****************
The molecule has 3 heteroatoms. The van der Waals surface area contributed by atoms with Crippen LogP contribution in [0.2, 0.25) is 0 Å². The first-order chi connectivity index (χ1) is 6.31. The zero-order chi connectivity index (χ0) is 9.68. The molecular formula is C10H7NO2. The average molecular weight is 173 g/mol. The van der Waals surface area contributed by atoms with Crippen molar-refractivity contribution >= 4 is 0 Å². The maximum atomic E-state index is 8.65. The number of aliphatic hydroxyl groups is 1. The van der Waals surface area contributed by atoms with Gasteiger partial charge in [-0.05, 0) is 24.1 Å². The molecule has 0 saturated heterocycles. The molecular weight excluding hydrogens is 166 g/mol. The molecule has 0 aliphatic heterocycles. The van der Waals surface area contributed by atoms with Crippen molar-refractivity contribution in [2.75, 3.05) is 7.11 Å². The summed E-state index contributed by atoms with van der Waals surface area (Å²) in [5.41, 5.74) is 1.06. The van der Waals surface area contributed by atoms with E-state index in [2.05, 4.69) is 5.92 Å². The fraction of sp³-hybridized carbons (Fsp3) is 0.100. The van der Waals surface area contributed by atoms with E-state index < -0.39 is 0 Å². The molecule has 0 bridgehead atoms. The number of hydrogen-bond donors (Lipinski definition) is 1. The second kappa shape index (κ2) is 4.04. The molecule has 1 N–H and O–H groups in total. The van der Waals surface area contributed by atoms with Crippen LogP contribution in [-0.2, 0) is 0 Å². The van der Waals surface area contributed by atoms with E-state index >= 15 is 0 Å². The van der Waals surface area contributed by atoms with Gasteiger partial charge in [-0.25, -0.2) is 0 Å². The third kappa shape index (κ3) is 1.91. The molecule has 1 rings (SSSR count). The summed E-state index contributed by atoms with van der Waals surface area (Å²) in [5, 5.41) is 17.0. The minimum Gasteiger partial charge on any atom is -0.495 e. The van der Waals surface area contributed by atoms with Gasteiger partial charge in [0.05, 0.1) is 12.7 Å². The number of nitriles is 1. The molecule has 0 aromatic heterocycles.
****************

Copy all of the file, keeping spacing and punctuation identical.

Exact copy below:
The molecule has 3 heteroatoms. The van der Waals surface area contributed by atoms with Crippen LogP contribution in [0.2, 0.25) is 0 Å². The first-order chi connectivity index (χ1) is 6.31. The zero-order chi connectivity index (χ0) is 9.68. The molecular formula is C10H7NO2. The average molecular weight is 173 g/mol. The van der Waals surface area contributed by atoms with Crippen molar-refractivity contribution >= 4 is 0 Å². The maximum atomic E-state index is 8.65. The number of aliphatic hydroxyl groups is 1. The van der Waals surface area contributed by atoms with Gasteiger partial charge in [-0.05, 0) is 24.1 Å². The molecule has 0 saturated heterocycles. The molecular weight excluding hydrogens is 166 g/mol. The molecule has 0 aliphatic heterocycles. The van der Waals surface area contributed by atoms with Crippen molar-refractivity contribution in [2.75, 3.05) is 7.11 Å². The summed E-state index contributed by atoms with van der Waals surface area (Å²) in [5.41, 5.74) is 1.06. The van der Waals surface area contributed by atoms with E-state index in [2.05, 4.69) is 5.92 Å². The fraction of sp³-hybridized carbons (Fsp3) is 0.100. The van der Waals surface area contributed by atoms with E-state index < -0.39 is 0 Å². The molecule has 0 bridgehead atoms. The number of hydrogen-bond donors (Lipinski definition) is 1. The second kappa shape index (κ2) is 4.04. The molecule has 1 N–H and O–H groups in total. The van der Waals surface area contributed by atoms with Crippen LogP contribution in [-0.2, 0) is 0 Å². The van der Waals surface area contributed by atoms with E-state index >= 15 is 0 Å². The van der Waals surface area contributed by atoms with Gasteiger partial charge in [-0.25, -0.2) is 0 Å². The third kappa shape index (κ3) is 1.91. The molecule has 1 rings (SSSR count). The summed E-state index contributed by atoms with van der Waals surface area (Å²) in [5, 5.41) is 17.0. The minimum Gasteiger partial charge on any atom is -0.495 e. The van der Waals surface area contributed by atoms with Gasteiger partial charge in [0.05, 0.1) is 12.7 Å². The number of nitriles is 1. The molecule has 0 aromatic heterocycles.